Q: May I work after I retire and still receive my state pension?
A: Yes, with a few limitations. First, if you work in the private sector, your pension is not affected. Second, if you return to the State in a permanent position, your pension stops immediately. Third, if you are employed by the state as a temporary employee and paid on a state payroll, you are limited to 75 working days in a calendar year. Any part of a day is considered a day worked. If you participated in the 2002 ERI, you are restricted from returning to work with the state on a contractual service basis. Retirees who didn't participate in the ERI may work contractually.
Q: If I retire and receive pension payments amounting to more than my contributions, will my spouse still be entitled to survivor benefits if I die?
A: Regardless of the pension payments made to you, your spouse will be entitled to a survivor benefit, assuming he/she is otherwise qualified.
Q: What is the Retirement Systems' Reciprocal Act?
A: The Retirement Systems' Reciprocal Act provides that if an employee has at least one year of pension credits established in more than one Retirement System covered under the Reciprocal Act will be considered together at the time of retirement or death of an employee. The purpose of the Act is to ensure full and continuous pension credit for service in public employment in the State of Illinois, and the transfer of employment from one governmental unit to another.
Q: I contributed to SERS and Social Security. When I retire, will my SERS benefit be reduced because of Social Security?
A: No, there is no SERS offset. However, if your pension is calculated using service not covered by Social Security, this service may affect your Social Security benefit. Contact the Social Security Administration for more information.
Q: What is the Level Income option?
A: The Level Income option allows an employee who is coordinated with Social Security to increase their SERS retirement benefit prior to becoming eligible for Social Security benefits. When the retiree qualifies for Social Security, their SERS benefit is reduced. This allows an individual to have a more constant income during their retirement years.
Q: Will my pension benefit cease after I have received payments equal to the contributions I made to SERS as an active employee?
A: No. Pension benefits are payable to a retired member for life, regardless of contributions.
Q: How soon should I request an application for a SERS pension?
A: Approximately 90 days prior to your retirement, you should contact your agency's Retirement Coordinator or SERS and request a pension application.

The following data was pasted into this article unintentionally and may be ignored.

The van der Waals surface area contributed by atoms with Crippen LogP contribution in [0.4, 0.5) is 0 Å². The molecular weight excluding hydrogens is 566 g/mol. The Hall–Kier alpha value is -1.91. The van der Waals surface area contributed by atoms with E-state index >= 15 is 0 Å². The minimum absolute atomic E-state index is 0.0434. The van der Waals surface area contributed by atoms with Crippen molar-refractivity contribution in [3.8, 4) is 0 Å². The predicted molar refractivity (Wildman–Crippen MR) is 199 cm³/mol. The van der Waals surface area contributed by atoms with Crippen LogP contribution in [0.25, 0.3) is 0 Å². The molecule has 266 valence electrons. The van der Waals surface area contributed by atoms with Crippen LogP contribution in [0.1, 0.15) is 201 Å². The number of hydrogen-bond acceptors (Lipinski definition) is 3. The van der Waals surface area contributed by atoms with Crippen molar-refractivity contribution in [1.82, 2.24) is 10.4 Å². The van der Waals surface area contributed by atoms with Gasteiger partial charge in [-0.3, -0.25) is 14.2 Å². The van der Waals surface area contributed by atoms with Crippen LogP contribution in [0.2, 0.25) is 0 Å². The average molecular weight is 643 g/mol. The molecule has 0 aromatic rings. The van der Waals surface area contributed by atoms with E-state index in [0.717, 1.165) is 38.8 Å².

Q: When is my first pension check paid?
A: Benefits are paid as soon as we receive your final payroll information and forms from you and your agency. In general, it usually takes about six weeks after removal from the payroll to receive your first check.
Q: When will I receive my future pension checks?
A: Continuing pension payments are mailed on the 19th of each month, unless the 19th is on a weekend or holiday. In this case, payments are mailed on the last business day before the 19th.
Q: What is the best time of the month to retire?
A: We recommend resigning from your agency in the second pay period of the month (from the l6th through the end of the month), preferably the last day of the month. The reason for this is your pension and group insurance begin with SERS on the first of the month following your resignation. If you resign too soon in the first pay period of a month, your insurance would be terminated, you would have a lapse in coverage (unless you pay a COBRA premium), and insurance benefits would not start until the first of the next month. If you resign in the second pay period of the month, you will not have a lapse in insurance coverage.
Q: Can I set up an appointment with a SERS representative to calculate my benefits?
A: An appointment is not necessary. You may come to our office Monday thru Friday from 8 a.m. until 4:30 p.m. and a representative will discuss your benefits with you. We recommend that you request a benefit estimate, and it will be mailed to you within 24 hours.
Q: Can my pension benefit be divided because of a divorce?
A: Yes, if a Qualified Illinois Domestic Relations Order has been issued by an Illinois Court. A QILDRO does not establish a new benefit, nor does it create a new member or beneficiary. Generally, the QILDRO orders the payment of a benefit to the ex-spouse as the alternate payee. It may also be payable to a child or other dependent as the alternate payee. The QILDRO does not apply to survivor annuities, or disability benefits. (To download information and forms for a QILDRO, click here.)